As the warm summer begins to fade into the past, it's time for the start of hunting season across Finland.
At midday on Wednesday fowl hunting officially began, with forestry and wildlife groups urging shooters to aim for well-populated species such as the mallard.
It’s open season on 15 species of birds, including wood pigeons, woodcocks, Greylag and Canada geese and coots.
Most however are ducks: eiders, goldeneyes, tufted ducks, pochards and pintails, and five types of dabbling ducks: shovelers, wigeons, garganeys, teals and mallards.
Bears are also now in hunters' sights - this year officials have given permission for a quota of 115 animals to be hunted. Forty-two of those permits are for reindeer herding areas, which are home to about one third of Finland’s bear population.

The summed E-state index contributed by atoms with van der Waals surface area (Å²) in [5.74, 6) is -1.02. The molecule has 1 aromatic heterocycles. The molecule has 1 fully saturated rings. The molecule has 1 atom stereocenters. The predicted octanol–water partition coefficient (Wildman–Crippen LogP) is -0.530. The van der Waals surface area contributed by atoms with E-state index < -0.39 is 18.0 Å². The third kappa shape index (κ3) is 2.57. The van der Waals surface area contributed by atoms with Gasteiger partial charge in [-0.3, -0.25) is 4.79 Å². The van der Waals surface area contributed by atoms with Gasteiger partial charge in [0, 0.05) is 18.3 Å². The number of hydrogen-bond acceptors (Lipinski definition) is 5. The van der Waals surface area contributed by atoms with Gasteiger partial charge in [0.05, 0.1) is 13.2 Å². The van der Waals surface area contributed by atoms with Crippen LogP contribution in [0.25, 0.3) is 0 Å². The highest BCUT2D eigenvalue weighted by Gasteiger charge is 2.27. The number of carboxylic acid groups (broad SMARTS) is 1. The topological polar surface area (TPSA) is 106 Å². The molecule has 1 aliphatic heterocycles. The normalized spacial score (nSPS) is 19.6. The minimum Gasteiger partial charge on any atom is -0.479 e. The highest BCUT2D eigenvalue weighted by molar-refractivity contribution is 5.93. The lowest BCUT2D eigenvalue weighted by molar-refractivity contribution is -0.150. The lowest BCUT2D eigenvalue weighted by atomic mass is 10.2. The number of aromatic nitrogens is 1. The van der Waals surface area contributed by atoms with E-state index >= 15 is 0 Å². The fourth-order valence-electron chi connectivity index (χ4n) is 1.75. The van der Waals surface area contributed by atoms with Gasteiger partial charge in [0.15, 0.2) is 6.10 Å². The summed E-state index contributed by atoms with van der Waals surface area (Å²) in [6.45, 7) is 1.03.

Last spring the Finnish Game and Fisheries Research Institute estimated that there were a minimum of 1405-1535 bears in the country, down from the previous year’s estimate of 1560-1680. Bear season extends to the end of October.
Those in search of more exotic game are also allowed to shoot wild boar, badgers, polecats, mink, raccoon dogs, arctic fox, red fox and beaver.